Plant community dynamics following hazardous fuel treatments and mega-wildfire in a warm-dry mixed-conifer forest of the USA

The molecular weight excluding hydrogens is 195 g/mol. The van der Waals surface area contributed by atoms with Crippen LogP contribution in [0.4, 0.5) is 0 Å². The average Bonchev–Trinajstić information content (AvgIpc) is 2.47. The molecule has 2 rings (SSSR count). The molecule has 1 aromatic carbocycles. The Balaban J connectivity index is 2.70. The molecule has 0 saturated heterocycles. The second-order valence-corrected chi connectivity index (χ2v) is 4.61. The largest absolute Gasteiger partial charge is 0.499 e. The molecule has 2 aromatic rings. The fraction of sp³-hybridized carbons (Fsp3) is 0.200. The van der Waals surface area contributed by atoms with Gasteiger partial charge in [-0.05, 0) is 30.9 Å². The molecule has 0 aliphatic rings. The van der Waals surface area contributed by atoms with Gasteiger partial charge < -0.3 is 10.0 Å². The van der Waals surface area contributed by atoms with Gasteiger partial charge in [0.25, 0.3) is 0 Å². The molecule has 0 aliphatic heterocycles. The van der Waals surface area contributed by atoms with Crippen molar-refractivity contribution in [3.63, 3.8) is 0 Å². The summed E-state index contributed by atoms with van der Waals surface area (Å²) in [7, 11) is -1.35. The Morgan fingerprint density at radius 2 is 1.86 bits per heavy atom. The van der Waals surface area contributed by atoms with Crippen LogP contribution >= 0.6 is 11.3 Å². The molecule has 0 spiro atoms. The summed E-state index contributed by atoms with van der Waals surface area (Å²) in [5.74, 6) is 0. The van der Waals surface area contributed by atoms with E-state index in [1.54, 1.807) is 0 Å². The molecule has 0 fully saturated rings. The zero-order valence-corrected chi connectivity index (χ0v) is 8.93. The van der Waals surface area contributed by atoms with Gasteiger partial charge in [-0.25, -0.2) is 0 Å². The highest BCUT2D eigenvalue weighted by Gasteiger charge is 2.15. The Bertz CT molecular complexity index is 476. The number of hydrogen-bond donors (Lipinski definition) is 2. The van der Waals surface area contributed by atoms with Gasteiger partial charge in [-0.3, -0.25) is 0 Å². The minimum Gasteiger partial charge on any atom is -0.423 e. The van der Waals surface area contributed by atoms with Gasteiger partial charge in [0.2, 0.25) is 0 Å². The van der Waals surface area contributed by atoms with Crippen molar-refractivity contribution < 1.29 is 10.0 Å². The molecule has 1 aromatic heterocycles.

The greater than 200,000 ha Wallow Fire of May-July 2011 burned through mixed-conifer and ponderosa pine forests in Arizona and New Mexico in the southwestern U.S. This “mega-fire” set the stage for an opportunistic study to examine understory plant community responses to pre-fire fuel reduction treatments in areas dominated by dry mixed-conifer forests. In 2016, five years after the fire, we remeasured nine pairs of treated and untreated sites that were installed in 2012 and compared understory characteristics including species cover, richness and community composition. Native plant cover was significantly higher (20% total cover) in areas that were treated for fuel reduction before the fire compared with untreated areas (17% cover), despite the variability in fire severity and tree mortality. Non-native plant cover was not significantly different between treated and untreated units. Herbaceous understory cover was negatively correlated (p < 0.05) with total tree basal area and tree canopy cover in treated as well as untreated units, and positively correlated with tree mortality and basal area mortality in the untreated units. In the treated units, species richness and diversity were negatively (r = −0.62 to −0.63) correlated with insolation and elevation. Non-metric multidimensional scaling ordinations along with univariate results suggested that community composition was driven by increased insolation following loss of tree canopy. Cover of species that benefit from high light and warmer temperatures, such as some shrubs and perennial graminoids, increased from 2012 to 2016. Overall, fuel reduction treatments led to persistent increases in cover of native species, lending weight to the usefulness of hazardous fuel reduction treatments in promoting native plant cover.